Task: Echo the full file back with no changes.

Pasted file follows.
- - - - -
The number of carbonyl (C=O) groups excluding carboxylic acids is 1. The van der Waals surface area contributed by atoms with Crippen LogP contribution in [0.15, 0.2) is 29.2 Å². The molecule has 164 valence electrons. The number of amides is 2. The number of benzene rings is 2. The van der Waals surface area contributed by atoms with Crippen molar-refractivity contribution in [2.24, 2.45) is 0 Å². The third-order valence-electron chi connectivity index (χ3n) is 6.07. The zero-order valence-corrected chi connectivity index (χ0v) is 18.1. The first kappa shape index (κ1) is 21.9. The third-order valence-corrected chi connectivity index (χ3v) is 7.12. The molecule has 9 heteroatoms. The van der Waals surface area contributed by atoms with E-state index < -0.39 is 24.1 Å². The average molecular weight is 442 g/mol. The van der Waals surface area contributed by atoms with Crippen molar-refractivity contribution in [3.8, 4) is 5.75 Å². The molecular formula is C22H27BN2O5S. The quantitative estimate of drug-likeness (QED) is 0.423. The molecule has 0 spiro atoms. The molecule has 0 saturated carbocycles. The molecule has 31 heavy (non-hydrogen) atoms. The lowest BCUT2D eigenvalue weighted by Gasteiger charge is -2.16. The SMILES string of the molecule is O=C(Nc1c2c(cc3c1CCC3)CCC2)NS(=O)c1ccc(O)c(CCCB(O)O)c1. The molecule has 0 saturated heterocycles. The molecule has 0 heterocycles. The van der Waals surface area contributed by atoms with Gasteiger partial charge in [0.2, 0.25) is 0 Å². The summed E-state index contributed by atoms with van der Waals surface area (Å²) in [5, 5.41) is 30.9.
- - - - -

The number of carbonyl (C=O) groups excluding carboxylic acids is 1. The van der Waals surface area contributed by atoms with Crippen LogP contribution in [0.15, 0.2) is 29.2 Å². The molecule has 164 valence electrons. The number of amides is 2. The number of benzene rings is 2. The van der Waals surface area contributed by atoms with Crippen molar-refractivity contribution in [2.24, 2.45) is 0 Å². The third-order valence-electron chi connectivity index (χ3n) is 6.07. The zero-order valence-corrected chi connectivity index (χ0v) is 18.1. The first kappa shape index (κ1) is 21.9. The third-order valence-corrected chi connectivity index (χ3v) is 7.12. The molecule has 9 heteroatoms. The van der Waals surface area contributed by atoms with E-state index < -0.39 is 24.1 Å². The average molecular weight is 442 g/mol. The van der Waals surface area contributed by atoms with Crippen molar-refractivity contribution in [3.8, 4) is 5.75 Å². The molecular formula is C22H27BN2O5S. The quantitative estimate of drug-likeness (QED) is 0.423. The molecule has 0 spiro atoms. The molecule has 0 saturated carbocycles. The molecule has 31 heavy (non-hydrogen) atoms. The lowest BCUT2D eigenvalue weighted by Gasteiger charge is -2.16. The SMILES string of the molecule is O=C(Nc1c2c(cc3c1CCC3)CCC2)NS(=O)c1ccc(O)c(CCCB(O)O)c1. The molecule has 0 saturated heterocycles. The molecule has 0 heterocycles. The van der Waals surface area contributed by atoms with Gasteiger partial charge in [0.2, 0.25) is 0 Å². The summed E-state index contributed by atoms with van der Waals surface area (Å²) in [5, 5.41) is 30.9.